Initially, T cell proliferation to 20 myelin Ags (human PLP and MBP and 18 peptides derived from the human sequences of PLP, MBP, MOG, myelin oligodendrocyte basic protein (MOBP), and OSP; see Fig. 1 for details) and the positive control Ags, tetanus toxoid and Con A, was assessed in fresh PBMC from 100 MS patients, 46 CND patients, and 70 healthy controls. For MOBP, MOG, and OSP peptides, only 18 CND patients were tested. None of the MS or CND patients had received immunosuppressants or immunomodulatory agents for at least 3 mo before blood collection. There were no significant differences among the three groups for mean responses to tetanus toxoid or Con A. The percentages of individuals with SI greater than or equal to the mean + 2 SD in the healthy control group are shown for each myelin Ag in Fig. 1. The only significant differences between the percentages of MS patients and healthy controls responding to the Ags were for PLP184–199 (p = 0.02) and PLP190–209 (p = 0.006).

To determine the phenotype of the cells proliferating in response to PLP184–199 and/or PLP190–209, CFSE assays were used to analyze T cell proliferation in 10 MS patients who were selected on the basis of having responded to the PLP peptides. In 8 of the 10 MS patients, the cells responding to PLP184–199 and PLP190–209 were predominantly CD4+ T cells (Fig. 2). In the other two patients, proliferating cells comprised both CD4+ T cells and CD8+ T cells.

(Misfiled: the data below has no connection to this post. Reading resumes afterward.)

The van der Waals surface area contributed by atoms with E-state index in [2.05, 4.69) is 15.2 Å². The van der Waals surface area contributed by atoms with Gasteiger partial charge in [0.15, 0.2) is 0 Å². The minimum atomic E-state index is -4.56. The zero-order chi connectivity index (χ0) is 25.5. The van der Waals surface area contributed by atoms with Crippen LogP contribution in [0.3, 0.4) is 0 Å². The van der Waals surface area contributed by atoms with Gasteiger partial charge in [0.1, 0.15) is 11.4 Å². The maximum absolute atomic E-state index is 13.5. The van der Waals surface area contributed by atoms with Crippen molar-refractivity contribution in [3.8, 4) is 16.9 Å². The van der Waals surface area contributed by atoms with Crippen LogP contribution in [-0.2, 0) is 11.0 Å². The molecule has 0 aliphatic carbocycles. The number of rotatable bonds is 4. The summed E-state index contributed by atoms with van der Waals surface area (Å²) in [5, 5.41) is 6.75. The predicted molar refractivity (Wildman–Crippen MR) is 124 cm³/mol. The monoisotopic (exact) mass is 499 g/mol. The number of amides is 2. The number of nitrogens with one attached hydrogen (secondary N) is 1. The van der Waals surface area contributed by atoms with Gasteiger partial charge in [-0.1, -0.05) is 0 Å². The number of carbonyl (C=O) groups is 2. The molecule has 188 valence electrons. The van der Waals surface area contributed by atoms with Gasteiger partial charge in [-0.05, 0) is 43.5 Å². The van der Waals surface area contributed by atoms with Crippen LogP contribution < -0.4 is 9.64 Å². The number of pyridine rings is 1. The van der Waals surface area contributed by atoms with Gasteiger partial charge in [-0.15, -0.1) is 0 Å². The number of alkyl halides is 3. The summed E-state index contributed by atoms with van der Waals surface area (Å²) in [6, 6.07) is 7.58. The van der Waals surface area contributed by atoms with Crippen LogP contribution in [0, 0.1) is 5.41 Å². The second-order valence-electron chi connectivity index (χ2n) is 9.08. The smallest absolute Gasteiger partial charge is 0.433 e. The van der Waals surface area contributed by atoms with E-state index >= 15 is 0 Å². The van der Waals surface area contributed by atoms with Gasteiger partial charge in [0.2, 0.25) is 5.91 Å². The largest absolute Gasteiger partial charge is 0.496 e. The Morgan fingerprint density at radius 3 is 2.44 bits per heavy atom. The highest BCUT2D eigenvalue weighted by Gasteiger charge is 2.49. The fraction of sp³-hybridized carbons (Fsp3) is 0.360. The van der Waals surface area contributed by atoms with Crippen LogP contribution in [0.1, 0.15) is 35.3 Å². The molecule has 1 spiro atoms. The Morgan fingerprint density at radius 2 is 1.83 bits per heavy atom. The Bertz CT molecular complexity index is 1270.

In total, 40 individuals with MS had SI at least 2 SD above the mean of the healthy subjects for one or more myelin proteins. The clinical notes and MRI data at the time of venepuncture of these 40 MS patients were reviewed to determine the distribution of lesions at that time point. Reactivity to each myelin protein was analyzed according to whether the patients had lesions in the cerebral hemispheres, brainstem, cerebellum, optic nerve, spinal cord, and nerve roots (Table II). The most striking observation was that patients who showed increased reactivity to PLP184–199 and/or PLP190–209 were more likely to have lesions in the cerebellum or brainstem (p = 0.02), and to carry DR4, DR7, or DR13, but not DR3 (p = 0.01), than were patients who did not show increased T cell responses to these PLP peptides. An increased number of patients responding to the PLP peptides also had lesions in the optic nerve compared with patients not showing increased responses to PLP, but this did not reach statistical significance.